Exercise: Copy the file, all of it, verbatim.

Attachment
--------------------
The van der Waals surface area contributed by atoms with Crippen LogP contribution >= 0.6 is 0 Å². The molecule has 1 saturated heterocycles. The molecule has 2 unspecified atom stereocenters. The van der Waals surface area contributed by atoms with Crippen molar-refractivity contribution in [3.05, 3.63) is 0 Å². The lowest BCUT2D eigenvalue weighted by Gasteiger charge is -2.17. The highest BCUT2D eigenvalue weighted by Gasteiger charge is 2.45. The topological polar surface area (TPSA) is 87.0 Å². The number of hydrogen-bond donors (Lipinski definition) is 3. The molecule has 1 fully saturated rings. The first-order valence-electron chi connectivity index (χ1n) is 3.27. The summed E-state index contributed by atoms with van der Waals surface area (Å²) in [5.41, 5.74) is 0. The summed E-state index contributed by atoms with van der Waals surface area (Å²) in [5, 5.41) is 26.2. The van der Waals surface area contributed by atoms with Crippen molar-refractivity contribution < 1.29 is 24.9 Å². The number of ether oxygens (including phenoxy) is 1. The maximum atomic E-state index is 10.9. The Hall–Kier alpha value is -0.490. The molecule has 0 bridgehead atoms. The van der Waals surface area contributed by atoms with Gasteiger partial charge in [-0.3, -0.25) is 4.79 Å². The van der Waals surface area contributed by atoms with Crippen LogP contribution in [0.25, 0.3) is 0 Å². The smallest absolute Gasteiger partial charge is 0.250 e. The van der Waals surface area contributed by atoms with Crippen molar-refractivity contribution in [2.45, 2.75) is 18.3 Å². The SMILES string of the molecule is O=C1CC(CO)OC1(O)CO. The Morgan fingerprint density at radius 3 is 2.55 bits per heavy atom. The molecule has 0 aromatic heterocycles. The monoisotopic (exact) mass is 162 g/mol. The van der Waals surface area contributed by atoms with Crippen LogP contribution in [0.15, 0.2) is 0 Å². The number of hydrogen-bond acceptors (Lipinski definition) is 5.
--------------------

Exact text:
The van der Waals surface area contributed by atoms with Crippen LogP contribution >= 0.6 is 0 Å². The molecule has 1 saturated heterocycles. The molecule has 2 unspecified atom stereocenters. The van der Waals surface area contributed by atoms with Crippen molar-refractivity contribution in [3.05, 3.63) is 0 Å². The lowest BCUT2D eigenvalue weighted by Gasteiger charge is -2.17. The highest BCUT2D eigenvalue weighted by Gasteiger charge is 2.45. The topological polar surface area (TPSA) is 87.0 Å². The number of hydrogen-bond donors (Lipinski definition) is 3. The molecule has 1 fully saturated rings. The first-order valence-electron chi connectivity index (χ1n) is 3.27. The summed E-state index contributed by atoms with van der Waals surface area (Å²) in [5.41, 5.74) is 0. The summed E-state index contributed by atoms with van der Waals surface area (Å²) in [5, 5.41) is 26.2. The van der Waals surface area contributed by atoms with Crippen molar-refractivity contribution < 1.29 is 24.9 Å². The number of ether oxygens (including phenoxy) is 1. The maximum atomic E-state index is 10.9. The Hall–Kier alpha value is -0.490. The molecule has 0 bridgehead atoms. The van der Waals surface area contributed by atoms with Gasteiger partial charge in [-0.3, -0.25) is 4.79 Å². The van der Waals surface area contributed by atoms with Crippen LogP contribution in [0.25, 0.3) is 0 Å². The smallest absolute Gasteiger partial charge is 0.250 e. The van der Waals surface area contributed by atoms with Crippen molar-refractivity contribution in [2.45, 2.75) is 18.3 Å². The SMILES string of the molecule is O=C1CC(CO)OC1(O)CO. The Morgan fingerprint density at radius 3 is 2.55 bits per heavy atom. The molecule has 0 aromatic heterocycles. The monoisotopic (exact) mass is 162 g/mol. The van der Waals surface area contributed by atoms with Crippen LogP contribution in [0.15, 0.2) is 0 Å². The number of hydrogen-bond acceptors (Lipinski definition) is 5.